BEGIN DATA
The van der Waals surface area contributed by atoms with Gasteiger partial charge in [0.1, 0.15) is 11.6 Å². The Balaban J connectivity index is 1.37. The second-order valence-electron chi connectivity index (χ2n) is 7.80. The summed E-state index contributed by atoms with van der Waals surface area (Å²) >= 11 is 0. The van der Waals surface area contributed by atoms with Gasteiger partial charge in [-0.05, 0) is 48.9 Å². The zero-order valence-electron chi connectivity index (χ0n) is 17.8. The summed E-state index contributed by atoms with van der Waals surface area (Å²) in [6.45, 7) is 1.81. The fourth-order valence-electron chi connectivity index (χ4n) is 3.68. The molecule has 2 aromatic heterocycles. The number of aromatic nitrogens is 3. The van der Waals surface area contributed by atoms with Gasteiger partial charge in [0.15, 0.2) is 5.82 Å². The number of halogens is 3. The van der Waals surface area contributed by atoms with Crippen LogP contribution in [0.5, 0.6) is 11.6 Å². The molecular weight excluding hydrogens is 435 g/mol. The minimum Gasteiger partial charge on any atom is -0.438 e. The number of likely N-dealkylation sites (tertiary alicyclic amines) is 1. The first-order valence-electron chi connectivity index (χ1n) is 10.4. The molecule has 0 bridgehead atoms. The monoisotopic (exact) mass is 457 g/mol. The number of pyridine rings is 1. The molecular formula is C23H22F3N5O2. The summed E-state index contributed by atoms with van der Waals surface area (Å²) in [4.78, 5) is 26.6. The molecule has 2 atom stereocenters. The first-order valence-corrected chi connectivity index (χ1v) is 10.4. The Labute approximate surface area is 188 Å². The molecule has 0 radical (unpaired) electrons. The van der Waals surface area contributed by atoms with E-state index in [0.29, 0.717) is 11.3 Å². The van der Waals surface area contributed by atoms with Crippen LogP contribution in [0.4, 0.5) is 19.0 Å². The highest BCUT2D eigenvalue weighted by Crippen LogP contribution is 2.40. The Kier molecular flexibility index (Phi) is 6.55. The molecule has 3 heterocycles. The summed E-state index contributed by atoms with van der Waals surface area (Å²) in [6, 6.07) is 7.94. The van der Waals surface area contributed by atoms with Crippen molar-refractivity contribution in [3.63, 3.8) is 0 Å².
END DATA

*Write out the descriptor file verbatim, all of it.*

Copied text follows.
The van der Waals surface area contributed by atoms with Gasteiger partial charge in [0.1, 0.15) is 11.6 Å². The Balaban J connectivity index is 1.37. The second-order valence-electron chi connectivity index (χ2n) is 7.80. The summed E-state index contributed by atoms with van der Waals surface area (Å²) >= 11 is 0. The van der Waals surface area contributed by atoms with Gasteiger partial charge in [-0.05, 0) is 48.9 Å². The zero-order valence-electron chi connectivity index (χ0n) is 17.8. The summed E-state index contributed by atoms with van der Waals surface area (Å²) in [6.45, 7) is 1.81. The fourth-order valence-electron chi connectivity index (χ4n) is 3.68. The molecule has 2 aromatic heterocycles. The number of aromatic nitrogens is 3. The van der Waals surface area contributed by atoms with Gasteiger partial charge in [0.15, 0.2) is 5.82 Å². The number of halogens is 3. The van der Waals surface area contributed by atoms with Crippen LogP contribution in [0.5, 0.6) is 11.6 Å². The molecular weight excluding hydrogens is 435 g/mol. The minimum Gasteiger partial charge on any atom is -0.438 e. The number of likely N-dealkylation sites (tertiary alicyclic amines) is 1. The first-order valence-electron chi connectivity index (χ1n) is 10.4. The molecule has 0 bridgehead atoms. The monoisotopic (exact) mass is 457 g/mol. The number of pyridine rings is 1. The molecular formula is C23H22F3N5O2. The summed E-state index contributed by atoms with van der Waals surface area (Å²) in [4.78, 5) is 26.6. The molecule has 2 atom stereocenters. The first-order valence-corrected chi connectivity index (χ1v) is 10.4. The Labute approximate surface area is 188 Å². The molecule has 0 radical (unpaired) electrons. The van der Waals surface area contributed by atoms with E-state index in [0.29, 0.717) is 11.3 Å². The van der Waals surface area contributed by atoms with Crippen LogP contribution in [0.4, 0.5) is 19.0 Å². The highest BCUT2D eigenvalue weighted by Crippen LogP contribution is 2.40. The Kier molecular flexibility index (Phi) is 6.55. The molecule has 3 heterocycles. The summed E-state index contributed by atoms with van der Waals surface area (Å²) in [6, 6.07) is 7.94. The van der Waals surface area contributed by atoms with Crippen molar-refractivity contribution in [3.63, 3.8) is 0 Å².